In the same manner old friendships are destroyed by toasted cheese, and hard salted meat has led to suicide. Unpleasant feelings of the body produce correspondent sensations in the mind, and a great scene of wretchedness is sketched out by a morsel of indigestible and misguided food. Of such infinite consequence to happiness is it to study the body!



I have nothing new to say upon the management which the body requires. The common rules are the best: exercise without fatigue; generous living without excess; early rising, and moderation in sleeping. These are the apothegms of old women; but if they are not attended to, happiness becomes so extremely difficult that very few persons can attain to it. In this point of view, the care of the body becomes a subject of elevation and importance. A walk in the fields, an hour's less sleep, may remove all those bodily vexations and disquietudes which are such formidable enemies to virtue; and may enable the mind to pursue its own resolves without that constant train of temptations to resist, and obstacles to overcome, which it always experiences from the bad organisation of its companion. Johnson says, every man is a rascal when he is sick; meaning, I suppose, that he has no benevolent dispositions at that period towards his fellowcreatures, but that his notions assume a character of greater affinity to his bodily feelings, and that, feeling pain, he becomes malevolent; and if this be true of great diseases, it is true in a less degree of the smaller ailments of the body.

Get up in a morning, walk before breakfast, pass four or five hours of the day in some active employment; then eat and drink over-night, lie in bed till one or two o'clock, saunter away the rest of the day in doing nothing!-can any two human beings be more perfectly dissimilar than the same individual under these two different systems of corporeal management? and is it not of as great importance towards happiness to pay a minute attention to the body, as it is to study the wisdom of Chrysippus and Crantor?- [Memoir.]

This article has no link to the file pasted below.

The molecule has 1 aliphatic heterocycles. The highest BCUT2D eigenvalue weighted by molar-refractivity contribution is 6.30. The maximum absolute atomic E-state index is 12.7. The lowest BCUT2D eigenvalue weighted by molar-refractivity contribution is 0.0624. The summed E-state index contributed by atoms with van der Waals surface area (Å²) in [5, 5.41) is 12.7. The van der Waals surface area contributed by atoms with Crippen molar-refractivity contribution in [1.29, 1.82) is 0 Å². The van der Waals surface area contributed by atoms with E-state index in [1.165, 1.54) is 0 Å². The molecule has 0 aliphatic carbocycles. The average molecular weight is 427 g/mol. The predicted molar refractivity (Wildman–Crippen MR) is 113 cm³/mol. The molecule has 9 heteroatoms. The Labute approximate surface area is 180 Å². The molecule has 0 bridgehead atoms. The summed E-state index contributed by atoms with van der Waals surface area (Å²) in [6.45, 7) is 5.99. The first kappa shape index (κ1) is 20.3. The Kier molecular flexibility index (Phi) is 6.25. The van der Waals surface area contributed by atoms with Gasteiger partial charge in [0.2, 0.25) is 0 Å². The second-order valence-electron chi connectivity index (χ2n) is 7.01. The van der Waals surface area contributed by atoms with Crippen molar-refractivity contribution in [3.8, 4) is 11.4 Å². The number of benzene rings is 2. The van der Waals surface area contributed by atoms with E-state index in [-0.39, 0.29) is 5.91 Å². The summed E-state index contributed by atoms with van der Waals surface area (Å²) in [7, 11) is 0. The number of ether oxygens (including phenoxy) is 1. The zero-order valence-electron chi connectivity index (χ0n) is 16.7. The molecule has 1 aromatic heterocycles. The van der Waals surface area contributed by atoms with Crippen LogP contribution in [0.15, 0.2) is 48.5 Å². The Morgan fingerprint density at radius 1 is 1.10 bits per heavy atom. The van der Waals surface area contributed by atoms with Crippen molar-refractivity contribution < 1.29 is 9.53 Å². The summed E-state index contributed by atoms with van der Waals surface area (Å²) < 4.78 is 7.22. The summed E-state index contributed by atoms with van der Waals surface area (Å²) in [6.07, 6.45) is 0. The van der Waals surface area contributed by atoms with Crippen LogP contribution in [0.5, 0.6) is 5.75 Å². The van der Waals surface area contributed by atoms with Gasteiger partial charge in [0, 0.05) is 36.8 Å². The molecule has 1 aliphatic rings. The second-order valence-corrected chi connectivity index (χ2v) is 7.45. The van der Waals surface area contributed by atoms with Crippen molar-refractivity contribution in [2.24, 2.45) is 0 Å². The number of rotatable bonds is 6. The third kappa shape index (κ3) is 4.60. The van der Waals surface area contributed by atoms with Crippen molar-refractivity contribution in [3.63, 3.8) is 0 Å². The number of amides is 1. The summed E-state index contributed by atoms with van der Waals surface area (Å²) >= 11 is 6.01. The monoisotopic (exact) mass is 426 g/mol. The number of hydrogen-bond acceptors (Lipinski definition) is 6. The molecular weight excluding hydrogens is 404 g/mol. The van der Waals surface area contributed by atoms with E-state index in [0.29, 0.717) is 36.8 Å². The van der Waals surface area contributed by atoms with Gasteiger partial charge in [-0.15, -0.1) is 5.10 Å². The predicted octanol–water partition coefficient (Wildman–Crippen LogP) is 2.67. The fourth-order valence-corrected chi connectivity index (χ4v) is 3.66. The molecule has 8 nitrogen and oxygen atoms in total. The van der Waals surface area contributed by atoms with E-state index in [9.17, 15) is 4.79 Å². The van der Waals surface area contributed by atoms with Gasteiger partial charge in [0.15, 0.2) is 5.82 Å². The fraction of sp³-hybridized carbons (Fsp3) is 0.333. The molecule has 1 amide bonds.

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A GOOD stout bodily machine being provided, we must be actively occupied, or there can be little happi


If a good useful occupation be not provided, it is so ungenial to the human mind to do nothing, that men occupy themselves perilously, as with gaming; or frivolously, as with walking up and down a street at a watering-place, and looking at the passers-by; or malevolently, as by teazing their wives and children. It is impossible to support, for any length of time, a state of perfect ennui; and if you were to shut a man up for any length of time within four walls, without occupation, he would go mad. If idleness do not produce vice or malevolence, it commonly produces melancholy.

A stockbroker or a farmer have no leisure for imaginary wretchedness; their minds are usually hurried away by the necessity of noticing external objects, and they are guaranteed from that curse of idleness, the eternal disposition to think of themselves.

If we have no necessary occupation, it becomes extremely difficult to make to ourselves occupations as entirely absorbing as those which necessity imposes.

The profession which a man makes for himself is seldom more than a half profession, and often leaves the mind in a state of vacancy and inoccupation. We must lash ourselves up however, as well as we can, to a notion of its great importance; and as the dispensing power is in our own hands, we must be very jealous of remission and of idleness.

It may seem absurd that a gentleman who does not live by the profits of farming should rise at six o'clock in